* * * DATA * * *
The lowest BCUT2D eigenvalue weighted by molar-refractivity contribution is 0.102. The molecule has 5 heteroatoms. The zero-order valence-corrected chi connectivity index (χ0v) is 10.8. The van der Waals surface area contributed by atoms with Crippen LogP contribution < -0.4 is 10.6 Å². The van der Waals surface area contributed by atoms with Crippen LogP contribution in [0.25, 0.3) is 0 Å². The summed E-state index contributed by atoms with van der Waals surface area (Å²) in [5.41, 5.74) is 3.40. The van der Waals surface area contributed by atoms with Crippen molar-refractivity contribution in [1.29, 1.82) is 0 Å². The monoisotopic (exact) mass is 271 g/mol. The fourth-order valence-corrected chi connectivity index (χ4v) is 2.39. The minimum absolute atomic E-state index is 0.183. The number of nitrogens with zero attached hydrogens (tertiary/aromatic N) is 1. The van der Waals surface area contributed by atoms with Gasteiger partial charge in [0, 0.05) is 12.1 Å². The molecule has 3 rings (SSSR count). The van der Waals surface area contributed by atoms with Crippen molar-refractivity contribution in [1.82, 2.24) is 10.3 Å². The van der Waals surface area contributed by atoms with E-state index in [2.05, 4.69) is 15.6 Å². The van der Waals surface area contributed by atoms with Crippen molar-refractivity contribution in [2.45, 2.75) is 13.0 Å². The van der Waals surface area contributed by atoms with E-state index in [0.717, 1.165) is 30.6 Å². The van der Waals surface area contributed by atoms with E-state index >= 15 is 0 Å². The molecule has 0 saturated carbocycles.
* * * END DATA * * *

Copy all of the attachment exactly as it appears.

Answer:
The lowest BCUT2D eigenvalue weighted by molar-refractivity contribution is 0.102. The molecule has 5 heteroatoms. The zero-order valence-corrected chi connectivity index (χ0v) is 10.8. The van der Waals surface area contributed by atoms with Crippen LogP contribution < -0.4 is 10.6 Å². The van der Waals surface area contributed by atoms with Crippen LogP contribution in [0.25, 0.3) is 0 Å². The summed E-state index contributed by atoms with van der Waals surface area (Å²) in [5.41, 5.74) is 3.40. The van der Waals surface area contributed by atoms with Crippen molar-refractivity contribution in [1.29, 1.82) is 0 Å². The monoisotopic (exact) mass is 271 g/mol. The fourth-order valence-corrected chi connectivity index (χ4v) is 2.39. The minimum absolute atomic E-state index is 0.183. The number of nitrogens with zero attached hydrogens (tertiary/aromatic N) is 1. The van der Waals surface area contributed by atoms with Gasteiger partial charge in [0, 0.05) is 12.1 Å². The molecule has 3 rings (SSSR count). The van der Waals surface area contributed by atoms with Crippen molar-refractivity contribution in [1.82, 2.24) is 10.3 Å². The van der Waals surface area contributed by atoms with E-state index in [2.05, 4.69) is 15.6 Å². The van der Waals surface area contributed by atoms with Crippen molar-refractivity contribution in [2.45, 2.75) is 13.0 Å². The van der Waals surface area contributed by atoms with E-state index in [0.717, 1.165) is 30.6 Å². The van der Waals surface area contributed by atoms with E-state index >= 15 is 0 Å². The molecule has 0 saturated carbocycles.